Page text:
Sandhills Community College is accelerating progress toward constructing a larger and more modern facility for its nursing and health science education programs.
President John Dempsey and college trustees alerted the Moore County Board of Commissioners on Wednesday that they will seek funding in late 2020, a year earlier than originally planned.
Moore County voters overwhelmingly endorsed the project in a referendum last May, with 77 percent of them voting in support of the county issuing $20 million in general obligation bonds to build a new nursing center at Sandhills.
Larry Caddell, vice-chair of the college’s Board of Trustees, said that the college, with architects from LS3P Associates, will wrap up the process of designing the new building in the spring and should be prepared to award a construction contract at the end of next year.
The plan involves adding a new 36,000-square-foot building adjacent to Kennedy Hall, where the nursing program is currently based. Once that’s complete, Kennedy itself will be renovated. In total, the work will create a 75,000-square-foot facility for Sandhills’ nursing program as well as other health sciences programs like radiography, surgical technology, respiratory therapy, and emergency medical science.
“We thought this was the best use of the bond issue that had been passed by the people of this county. We were trying to make sure that we maximized what we did,” Caddell told the commissioners.
“I’ve been privileged to be part of some really exciting things that have happened in the county, and this is one that I’m really excited about. This is going to be a beautiful building.”
Situated in an area currently used for parking, the new expansion will face Lindbergh Place. As planned, it will include three lecture halls, offices, skills labs, a large classroom for EMS training, and 10 simulation labs where advanced nursing students can practice on sophisticated training equipment. Renovations to Kennedy Hall will primarily be dedicated to classrooms and labs for the college’s other health science programs.
“The staff has spent months designing what they thought was the best way to do this,” Caddell said. “This is going to be like another entrance to the college.”
Sandhills currently awards associate’s degrees in nursing to about 70 graduates each year. Its graduates consistently record a 90 percent first-time pass rate or better on the NCLEX state nursing licensure exam. Due to space constraints, the college usually turns away nearly as many qualified applicants from the program as it accepts.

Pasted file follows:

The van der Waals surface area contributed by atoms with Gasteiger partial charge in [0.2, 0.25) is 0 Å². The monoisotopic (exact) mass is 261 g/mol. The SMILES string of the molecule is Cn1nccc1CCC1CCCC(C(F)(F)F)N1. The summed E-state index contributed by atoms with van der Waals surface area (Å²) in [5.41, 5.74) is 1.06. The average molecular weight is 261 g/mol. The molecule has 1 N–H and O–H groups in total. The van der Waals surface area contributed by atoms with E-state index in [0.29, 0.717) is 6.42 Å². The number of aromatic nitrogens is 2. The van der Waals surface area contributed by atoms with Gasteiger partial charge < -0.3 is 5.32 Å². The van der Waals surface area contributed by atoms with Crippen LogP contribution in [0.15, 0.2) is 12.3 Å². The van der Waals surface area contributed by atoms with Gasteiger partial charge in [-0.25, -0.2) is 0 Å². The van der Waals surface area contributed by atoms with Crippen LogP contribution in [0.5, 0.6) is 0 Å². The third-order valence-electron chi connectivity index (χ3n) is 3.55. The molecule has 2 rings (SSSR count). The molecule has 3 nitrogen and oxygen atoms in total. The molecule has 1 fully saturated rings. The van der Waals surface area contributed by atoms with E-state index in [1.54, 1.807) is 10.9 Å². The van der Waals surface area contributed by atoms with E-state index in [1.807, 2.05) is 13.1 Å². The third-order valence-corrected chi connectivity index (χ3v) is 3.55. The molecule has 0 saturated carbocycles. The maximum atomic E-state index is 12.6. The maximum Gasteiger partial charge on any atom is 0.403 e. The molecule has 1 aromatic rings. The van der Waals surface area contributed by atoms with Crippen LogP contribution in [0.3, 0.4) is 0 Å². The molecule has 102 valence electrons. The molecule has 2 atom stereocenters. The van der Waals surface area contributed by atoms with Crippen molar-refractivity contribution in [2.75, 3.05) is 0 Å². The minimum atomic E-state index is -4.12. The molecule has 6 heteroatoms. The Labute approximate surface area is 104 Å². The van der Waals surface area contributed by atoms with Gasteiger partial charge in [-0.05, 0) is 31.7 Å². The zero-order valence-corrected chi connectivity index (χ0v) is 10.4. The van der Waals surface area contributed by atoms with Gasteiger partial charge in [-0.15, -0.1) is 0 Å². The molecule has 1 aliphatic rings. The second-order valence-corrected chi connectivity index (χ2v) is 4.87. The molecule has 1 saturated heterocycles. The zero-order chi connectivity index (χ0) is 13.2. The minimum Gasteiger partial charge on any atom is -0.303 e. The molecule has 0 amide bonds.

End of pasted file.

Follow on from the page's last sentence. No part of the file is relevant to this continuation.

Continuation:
With the new facility online, the college anticipates growing its nursing program to 200 students total, or 100 graduates in each class.
“We certainly have always supported this from Day One, and obviously the community, that voted for the bonds, supported it overwhelmingly,” said Frank Quis, the Board of Commissioners’ chairman.
“I particularly like the fact that you are using some existing buildings … so this is a no-brainer. I wish we were building it now.”
Moving the project up a year not only allows the college to expand its program earlier, but avoids an estimated $800,000 price increase connected to inflation in construction costs.
When they’ve gone to bid out projects this year, both the county and Moore County Schools have encountered construction costs that exceed original estimates. Caddell also pledged that the college will absorb any cost overruns that arise on the nursing center project.
“We will never ask you for anything, not one penny. We will figure it out,” he said. “We’re not going to ask for any additional funds; we will pull this off ourselves for the $20 million you’ve been kind enough to put on the bond.”
If construction begins in late 2020, the addition would be scheduled for completion in March 2022. The college would then renovate Kennedy Hall over the summer for the new health sciences center to be completely up and running for the 2022-2023 academic year.
It will be more than a year before the county moves to sell those bonds, but on Wednesdays the commissioners voiced general support for the college’s work so far.
“I want to commend the board for coming up with a plan before you even came to us with the request,” said Commissioner Louis Gregory. “Secondly, to be able to say to us that what you’re fixing to do will not exceed the amount that the public approved for the funding of this nursing facility is very commendable, and exactly the way I’d like to see us go forward in all respects.”